D&O Insurance to Fund Entire “Largest Ever” $139 Million News Corp. Derivative Suit Settlement

In what the plaintiffs’ lawyers claim to be the largest derivative lawsuit settlement ever, the parties to the News Corp. shareholder derivative litigation have agreed to settle the consolidated cases for $139 million. The company also agreed to tighten oversight of the company’s operations and to establish a whistleblower hotline, as well as other corporate … Continue Reading

Delaware Supreme Court Blasts Chancery Court’s Controversial Refusal to Recognize California Court Judgment

One of the more vexing litigation problems to emerge recently has been the proliferation of multi-jurisdiction litigation, where corporate defendants are forced to litigate essentially the same claim in multiple courts at the same time. This problem is a particular issue in the context of M&A litigation, although not contained to those kinds of lawsuits. … Continue Reading

Delaware Chancery Court: A Sweeping Vision of Outside Directors’ Foreign Operations Oversight Responsibilities?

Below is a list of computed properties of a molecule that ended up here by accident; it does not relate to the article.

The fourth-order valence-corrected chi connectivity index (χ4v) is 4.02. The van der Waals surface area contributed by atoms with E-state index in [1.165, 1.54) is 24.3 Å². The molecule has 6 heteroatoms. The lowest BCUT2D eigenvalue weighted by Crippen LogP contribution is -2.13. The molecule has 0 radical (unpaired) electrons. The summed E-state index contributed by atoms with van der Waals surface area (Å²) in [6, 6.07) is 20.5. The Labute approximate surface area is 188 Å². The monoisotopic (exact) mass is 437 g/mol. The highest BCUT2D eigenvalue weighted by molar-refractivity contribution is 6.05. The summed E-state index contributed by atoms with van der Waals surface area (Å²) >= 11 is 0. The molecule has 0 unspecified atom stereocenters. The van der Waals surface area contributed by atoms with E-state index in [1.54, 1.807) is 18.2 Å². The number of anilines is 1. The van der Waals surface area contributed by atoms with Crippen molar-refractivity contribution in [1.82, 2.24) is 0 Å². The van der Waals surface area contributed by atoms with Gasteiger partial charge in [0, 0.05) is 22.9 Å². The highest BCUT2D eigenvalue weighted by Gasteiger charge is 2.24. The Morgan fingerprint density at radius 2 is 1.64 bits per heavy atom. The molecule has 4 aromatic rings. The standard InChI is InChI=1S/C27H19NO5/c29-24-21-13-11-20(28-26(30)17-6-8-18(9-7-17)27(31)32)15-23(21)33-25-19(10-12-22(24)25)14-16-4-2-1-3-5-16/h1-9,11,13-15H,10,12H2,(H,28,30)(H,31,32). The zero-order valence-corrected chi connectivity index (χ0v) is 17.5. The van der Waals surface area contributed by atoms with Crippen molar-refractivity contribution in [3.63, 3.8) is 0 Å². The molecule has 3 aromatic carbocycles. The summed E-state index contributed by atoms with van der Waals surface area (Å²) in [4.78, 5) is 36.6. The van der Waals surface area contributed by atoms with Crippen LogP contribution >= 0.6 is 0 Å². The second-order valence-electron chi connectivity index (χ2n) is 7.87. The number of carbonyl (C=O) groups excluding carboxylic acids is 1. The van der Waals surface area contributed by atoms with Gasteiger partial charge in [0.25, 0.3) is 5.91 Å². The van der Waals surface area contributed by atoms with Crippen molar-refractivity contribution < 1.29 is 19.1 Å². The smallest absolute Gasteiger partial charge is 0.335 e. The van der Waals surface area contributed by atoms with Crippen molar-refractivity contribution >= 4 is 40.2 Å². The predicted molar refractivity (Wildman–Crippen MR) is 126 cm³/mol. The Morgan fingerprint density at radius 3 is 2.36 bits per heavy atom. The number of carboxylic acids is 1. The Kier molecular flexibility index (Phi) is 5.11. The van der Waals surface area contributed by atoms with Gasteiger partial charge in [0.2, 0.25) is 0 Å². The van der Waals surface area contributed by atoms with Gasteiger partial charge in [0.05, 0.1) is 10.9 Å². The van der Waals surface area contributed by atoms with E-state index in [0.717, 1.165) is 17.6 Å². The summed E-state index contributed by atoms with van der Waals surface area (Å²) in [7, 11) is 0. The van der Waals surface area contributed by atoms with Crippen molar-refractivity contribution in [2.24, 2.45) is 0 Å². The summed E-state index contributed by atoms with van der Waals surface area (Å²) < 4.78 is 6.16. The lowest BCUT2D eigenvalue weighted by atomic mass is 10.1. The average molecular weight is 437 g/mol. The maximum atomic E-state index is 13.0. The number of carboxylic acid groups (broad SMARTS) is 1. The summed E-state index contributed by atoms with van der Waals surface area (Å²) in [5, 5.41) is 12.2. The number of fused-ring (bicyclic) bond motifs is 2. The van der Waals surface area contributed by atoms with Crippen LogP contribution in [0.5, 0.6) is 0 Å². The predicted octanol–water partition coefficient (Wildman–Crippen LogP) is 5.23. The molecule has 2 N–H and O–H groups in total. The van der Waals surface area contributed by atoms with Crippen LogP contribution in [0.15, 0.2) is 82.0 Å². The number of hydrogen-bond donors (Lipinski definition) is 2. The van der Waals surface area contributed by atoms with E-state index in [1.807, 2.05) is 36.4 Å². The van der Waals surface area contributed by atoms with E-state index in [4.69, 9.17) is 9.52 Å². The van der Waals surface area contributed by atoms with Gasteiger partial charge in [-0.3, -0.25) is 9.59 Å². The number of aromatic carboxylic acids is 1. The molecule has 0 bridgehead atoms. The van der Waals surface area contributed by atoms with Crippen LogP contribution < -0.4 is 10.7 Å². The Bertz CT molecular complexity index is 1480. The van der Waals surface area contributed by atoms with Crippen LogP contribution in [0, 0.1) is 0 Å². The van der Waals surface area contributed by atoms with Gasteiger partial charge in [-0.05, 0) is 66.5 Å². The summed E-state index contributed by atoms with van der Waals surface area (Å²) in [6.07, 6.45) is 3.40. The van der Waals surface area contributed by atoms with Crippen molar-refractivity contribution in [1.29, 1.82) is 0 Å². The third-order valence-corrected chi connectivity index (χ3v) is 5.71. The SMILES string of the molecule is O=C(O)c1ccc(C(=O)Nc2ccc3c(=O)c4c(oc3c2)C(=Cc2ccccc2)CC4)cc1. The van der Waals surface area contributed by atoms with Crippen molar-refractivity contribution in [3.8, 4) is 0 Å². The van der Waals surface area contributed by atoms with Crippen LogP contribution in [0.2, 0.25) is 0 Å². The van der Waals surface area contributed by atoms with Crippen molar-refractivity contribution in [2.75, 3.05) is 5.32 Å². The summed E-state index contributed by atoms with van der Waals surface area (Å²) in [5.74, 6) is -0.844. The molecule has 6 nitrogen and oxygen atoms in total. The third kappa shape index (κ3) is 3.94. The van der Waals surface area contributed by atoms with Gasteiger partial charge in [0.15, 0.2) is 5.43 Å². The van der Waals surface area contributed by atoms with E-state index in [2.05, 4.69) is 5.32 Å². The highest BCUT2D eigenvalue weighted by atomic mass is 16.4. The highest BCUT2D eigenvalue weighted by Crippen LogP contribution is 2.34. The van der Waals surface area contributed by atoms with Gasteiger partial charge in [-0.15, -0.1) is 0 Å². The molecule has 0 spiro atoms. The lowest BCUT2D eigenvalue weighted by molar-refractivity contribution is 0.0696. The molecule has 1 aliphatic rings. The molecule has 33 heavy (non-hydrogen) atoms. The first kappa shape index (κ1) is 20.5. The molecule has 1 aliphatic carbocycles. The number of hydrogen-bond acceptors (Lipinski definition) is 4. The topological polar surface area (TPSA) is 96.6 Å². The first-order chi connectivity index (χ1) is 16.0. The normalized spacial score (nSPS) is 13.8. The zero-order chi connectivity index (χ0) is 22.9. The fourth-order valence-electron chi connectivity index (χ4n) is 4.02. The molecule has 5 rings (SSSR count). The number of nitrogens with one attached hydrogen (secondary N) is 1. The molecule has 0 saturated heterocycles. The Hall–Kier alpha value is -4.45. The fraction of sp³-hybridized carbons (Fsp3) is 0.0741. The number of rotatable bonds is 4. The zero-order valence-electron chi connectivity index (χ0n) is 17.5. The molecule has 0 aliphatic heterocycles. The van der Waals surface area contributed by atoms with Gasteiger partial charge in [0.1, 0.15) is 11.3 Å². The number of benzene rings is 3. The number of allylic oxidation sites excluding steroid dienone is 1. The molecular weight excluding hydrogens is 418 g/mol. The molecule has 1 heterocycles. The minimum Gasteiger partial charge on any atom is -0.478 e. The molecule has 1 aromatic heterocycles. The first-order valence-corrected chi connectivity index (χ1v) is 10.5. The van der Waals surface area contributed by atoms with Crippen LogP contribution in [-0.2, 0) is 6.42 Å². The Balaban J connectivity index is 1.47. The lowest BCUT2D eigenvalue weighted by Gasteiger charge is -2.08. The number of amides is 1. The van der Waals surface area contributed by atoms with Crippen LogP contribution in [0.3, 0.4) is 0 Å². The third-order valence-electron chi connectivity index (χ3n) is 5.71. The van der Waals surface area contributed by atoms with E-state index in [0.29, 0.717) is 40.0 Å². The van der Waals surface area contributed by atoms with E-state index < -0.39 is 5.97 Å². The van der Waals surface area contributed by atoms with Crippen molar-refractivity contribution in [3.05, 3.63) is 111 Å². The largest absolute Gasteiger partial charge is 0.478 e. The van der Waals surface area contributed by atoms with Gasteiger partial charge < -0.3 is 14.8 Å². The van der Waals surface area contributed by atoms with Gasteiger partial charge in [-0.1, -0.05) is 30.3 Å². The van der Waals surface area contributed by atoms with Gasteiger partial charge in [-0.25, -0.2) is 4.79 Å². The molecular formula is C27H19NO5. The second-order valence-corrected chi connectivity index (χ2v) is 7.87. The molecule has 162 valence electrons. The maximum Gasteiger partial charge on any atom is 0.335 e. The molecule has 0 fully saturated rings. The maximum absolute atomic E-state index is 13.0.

In the current global economy, many companies have operations and assets in far-flung corners of the world. These geographically dispersed arrangements have a number of implications for the concerned companies. According to a recent decision from the Delaware Court of Chancery, the arrangements may also have important implications of these companies’ outside directors, at least … Continue Reading

Fifth Circuit Affirms Dismissal of BP Deepwater Horizon Derivative Suit

The Deepwater Horizon platform explosion and oil spill took place in the Gulf of Mexico, about 250 miles southeast of Houston. The environmental damage took place in the Gulf and along the Gulf shore in the Southeastern United States. When BP’s shareholders tried to sue the board of directors of BP — a corporation organized under … Continue Reading